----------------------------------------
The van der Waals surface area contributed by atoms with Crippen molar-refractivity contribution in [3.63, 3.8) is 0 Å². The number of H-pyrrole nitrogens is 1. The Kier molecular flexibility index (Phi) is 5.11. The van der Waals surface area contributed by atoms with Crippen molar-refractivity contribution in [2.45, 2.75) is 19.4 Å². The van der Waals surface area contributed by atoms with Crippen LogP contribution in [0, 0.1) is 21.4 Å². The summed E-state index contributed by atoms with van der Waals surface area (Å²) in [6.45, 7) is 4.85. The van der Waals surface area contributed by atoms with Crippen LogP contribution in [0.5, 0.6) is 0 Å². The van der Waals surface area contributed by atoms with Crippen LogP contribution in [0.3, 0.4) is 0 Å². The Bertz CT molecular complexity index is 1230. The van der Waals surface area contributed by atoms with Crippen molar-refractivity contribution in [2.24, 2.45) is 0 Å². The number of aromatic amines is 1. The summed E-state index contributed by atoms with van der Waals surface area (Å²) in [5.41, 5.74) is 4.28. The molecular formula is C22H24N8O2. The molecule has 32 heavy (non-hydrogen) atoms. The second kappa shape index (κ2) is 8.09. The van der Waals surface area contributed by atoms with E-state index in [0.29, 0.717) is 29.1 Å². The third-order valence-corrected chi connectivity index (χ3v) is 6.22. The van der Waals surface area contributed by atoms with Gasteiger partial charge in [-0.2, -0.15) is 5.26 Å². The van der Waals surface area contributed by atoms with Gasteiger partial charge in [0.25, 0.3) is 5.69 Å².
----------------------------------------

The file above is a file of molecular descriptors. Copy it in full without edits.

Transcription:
The van der Waals surface area contributed by atoms with Crippen molar-refractivity contribution in [3.63, 3.8) is 0 Å². The number of H-pyrrole nitrogens is 1. The Kier molecular flexibility index (Phi) is 5.11. The van der Waals surface area contributed by atoms with Crippen molar-refractivity contribution in [2.45, 2.75) is 19.4 Å². The van der Waals surface area contributed by atoms with Crippen LogP contribution in [0, 0.1) is 21.4 Å². The summed E-state index contributed by atoms with van der Waals surface area (Å²) in [6.45, 7) is 4.85. The van der Waals surface area contributed by atoms with Crippen LogP contribution in [0.5, 0.6) is 0 Å². The van der Waals surface area contributed by atoms with Crippen LogP contribution in [0.3, 0.4) is 0 Å². The Bertz CT molecular complexity index is 1230. The van der Waals surface area contributed by atoms with Crippen molar-refractivity contribution in [2.24, 2.45) is 0 Å². The number of aromatic amines is 1. The summed E-state index contributed by atoms with van der Waals surface area (Å²) in [5.41, 5.74) is 4.28. The molecular formula is C22H24N8O2. The molecule has 32 heavy (non-hydrogen) atoms. The second kappa shape index (κ2) is 8.09. The van der Waals surface area contributed by atoms with E-state index in [0.29, 0.717) is 29.1 Å². The third-order valence-corrected chi connectivity index (χ3v) is 6.22. The van der Waals surface area contributed by atoms with Gasteiger partial charge in [-0.2, -0.15) is 5.26 Å². The van der Waals surface area contributed by atoms with Gasteiger partial charge in [0.25, 0.3) is 5.69 Å².